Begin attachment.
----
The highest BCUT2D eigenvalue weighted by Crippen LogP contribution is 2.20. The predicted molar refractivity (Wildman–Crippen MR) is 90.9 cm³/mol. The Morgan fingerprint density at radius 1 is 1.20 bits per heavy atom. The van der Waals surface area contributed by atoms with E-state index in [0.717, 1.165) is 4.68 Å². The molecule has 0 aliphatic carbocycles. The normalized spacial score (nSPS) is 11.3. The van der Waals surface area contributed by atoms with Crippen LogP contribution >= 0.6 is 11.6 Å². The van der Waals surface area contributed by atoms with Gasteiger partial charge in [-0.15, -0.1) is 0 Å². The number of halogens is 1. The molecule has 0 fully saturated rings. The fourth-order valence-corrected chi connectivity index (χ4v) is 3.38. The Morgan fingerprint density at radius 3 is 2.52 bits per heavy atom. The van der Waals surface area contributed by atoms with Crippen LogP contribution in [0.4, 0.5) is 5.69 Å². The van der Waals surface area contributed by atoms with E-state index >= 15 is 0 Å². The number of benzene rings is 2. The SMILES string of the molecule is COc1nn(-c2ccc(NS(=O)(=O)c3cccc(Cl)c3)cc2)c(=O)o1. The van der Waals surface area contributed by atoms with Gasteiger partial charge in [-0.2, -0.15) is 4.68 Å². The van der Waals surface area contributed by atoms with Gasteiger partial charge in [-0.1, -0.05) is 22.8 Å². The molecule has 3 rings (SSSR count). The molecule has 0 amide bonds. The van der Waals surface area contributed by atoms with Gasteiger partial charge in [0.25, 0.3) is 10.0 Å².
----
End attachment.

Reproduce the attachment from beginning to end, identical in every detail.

The highest BCUT2D eigenvalue weighted by Crippen LogP contribution is 2.20. The predicted molar refractivity (Wildman–Crippen MR) is 90.9 cm³/mol. The Morgan fingerprint density at radius 1 is 1.20 bits per heavy atom. The van der Waals surface area contributed by atoms with E-state index in [0.717, 1.165) is 4.68 Å². The molecule has 0 aliphatic carbocycles. The normalized spacial score (nSPS) is 11.3. The van der Waals surface area contributed by atoms with Crippen LogP contribution >= 0.6 is 11.6 Å². The van der Waals surface area contributed by atoms with Gasteiger partial charge in [-0.15, -0.1) is 0 Å². The number of halogens is 1. The molecule has 0 fully saturated rings. The fourth-order valence-corrected chi connectivity index (χ4v) is 3.38. The Morgan fingerprint density at radius 3 is 2.52 bits per heavy atom. The van der Waals surface area contributed by atoms with Crippen LogP contribution in [0.4, 0.5) is 5.69 Å². The van der Waals surface area contributed by atoms with E-state index >= 15 is 0 Å². The number of benzene rings is 2. The SMILES string of the molecule is COc1nn(-c2ccc(NS(=O)(=O)c3cccc(Cl)c3)cc2)c(=O)o1. The van der Waals surface area contributed by atoms with Gasteiger partial charge in [-0.2, -0.15) is 4.68 Å². The van der Waals surface area contributed by atoms with Gasteiger partial charge in [-0.1, -0.05) is 22.8 Å². The molecule has 3 rings (SSSR count). The molecule has 0 amide bonds. The van der Waals surface area contributed by atoms with Gasteiger partial charge in [0.25, 0.3) is 10.0 Å².